“A warehouse is planned for opening around November this year and we are doing it in a 50/50 joint venture with a local partner; once completed there will be 200 people working there. We are also starting up several new plants in other African countries.
“Across the board we have some smarter automation such as handheld scanners and overall warehouse management systems that will help the whole semi-automated warehouse. Due to our investments, we’ll have increased capacity and volume but the same number of staffs. We have a good understanding where the market is going and we act proactively”
Nordholt believes the biggest reason Danya has had this success is because it has greater collaboration between sales/marketing and the supply chain. For example management knew they were going to launch a new mozzarella range with new packaging so research was done which revealed it would increase volumes by 20 percent.
It was therefore easy to go back and see how much freezer space and distribution facilities the company needed, giving them ample time to go out and get the approvals for the investments and start to hire the drivers and warehouse staff, and plan activities accordingly.
“It is a very smooth ride when sales, marketing and the supply chain aligns. At the start of the year we sat down and ensured we understood our values and set out our new plans and forecasts. We then took that and rolled it into supply chain and factored that into the equation when making capital investments for the coming year.” said Nordholt.
“We make the necessary investments in production, distribution and warehousing based on the knowledge of where the different types of product are going to grow in volume and why. In this case, we are planning 2 years in advance to see where are business is going to grow or decrease and plan ahead. Collaboration is a big part of our process now, it is a key element and means we don’t keep surplus stock or tie up capital unnecessarily.”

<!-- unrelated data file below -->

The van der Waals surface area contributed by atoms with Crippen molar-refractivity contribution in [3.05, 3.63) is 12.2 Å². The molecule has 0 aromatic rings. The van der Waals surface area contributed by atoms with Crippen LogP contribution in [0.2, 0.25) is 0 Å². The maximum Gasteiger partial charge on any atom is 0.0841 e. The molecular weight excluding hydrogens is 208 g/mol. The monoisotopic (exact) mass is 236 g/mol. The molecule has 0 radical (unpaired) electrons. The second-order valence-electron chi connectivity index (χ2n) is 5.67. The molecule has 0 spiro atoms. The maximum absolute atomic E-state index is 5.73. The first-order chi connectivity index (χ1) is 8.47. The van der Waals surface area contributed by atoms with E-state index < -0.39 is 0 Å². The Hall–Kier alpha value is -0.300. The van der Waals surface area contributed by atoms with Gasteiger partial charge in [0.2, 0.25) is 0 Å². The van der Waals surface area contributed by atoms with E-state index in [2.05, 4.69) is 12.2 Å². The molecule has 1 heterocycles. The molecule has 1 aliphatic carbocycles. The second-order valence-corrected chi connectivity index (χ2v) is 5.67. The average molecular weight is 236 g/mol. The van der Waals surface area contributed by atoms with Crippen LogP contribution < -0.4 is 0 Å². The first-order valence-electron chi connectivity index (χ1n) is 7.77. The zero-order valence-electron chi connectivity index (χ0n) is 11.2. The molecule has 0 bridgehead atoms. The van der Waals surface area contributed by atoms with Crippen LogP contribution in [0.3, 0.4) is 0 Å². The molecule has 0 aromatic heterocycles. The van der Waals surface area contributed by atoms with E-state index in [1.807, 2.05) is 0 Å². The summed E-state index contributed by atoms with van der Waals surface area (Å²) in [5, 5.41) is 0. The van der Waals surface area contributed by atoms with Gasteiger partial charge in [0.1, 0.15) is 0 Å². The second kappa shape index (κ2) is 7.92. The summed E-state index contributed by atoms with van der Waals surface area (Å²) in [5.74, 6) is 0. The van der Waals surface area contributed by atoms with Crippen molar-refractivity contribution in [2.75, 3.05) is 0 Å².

Danya Foods now sees a new challenge on the horizon now it has exceeded its targets and achieved excellent growth; the balancing act between growth and investment.
A main focus will be training and retaining those key employees that make the next step happen, which is exactly the same growth in the coming year. To hit those heights again the company needs to retain the key employees.
Nordholt concluded: “We can and want to grow but now we are the level where almost all growth had to be preceded by investment in production and operational capacity. You could say it’s a balancing act deciding where to put the funds in order to get the best ROI in the short to medium term.
“We have a new business area which is food service; basically selling our products to large factories, food manufacturers and restaurant/hotel chains who buy our stock. Some of our products we sell in bulk to them, like 20kg blocks of cheese instead of 50 tubs. We sell our mozzarella blocks to pizza companies and even sell processed cheese to governmental institutions now.
“From a supply chain and production perspective I like it because it gives me volume and I am able to reduce costs. Almost 4,000 tonnes of processed cheese has been sold to industrial customers and that volume helps me drive down the cost per kilo for all categories and extends the benefits to all customers.”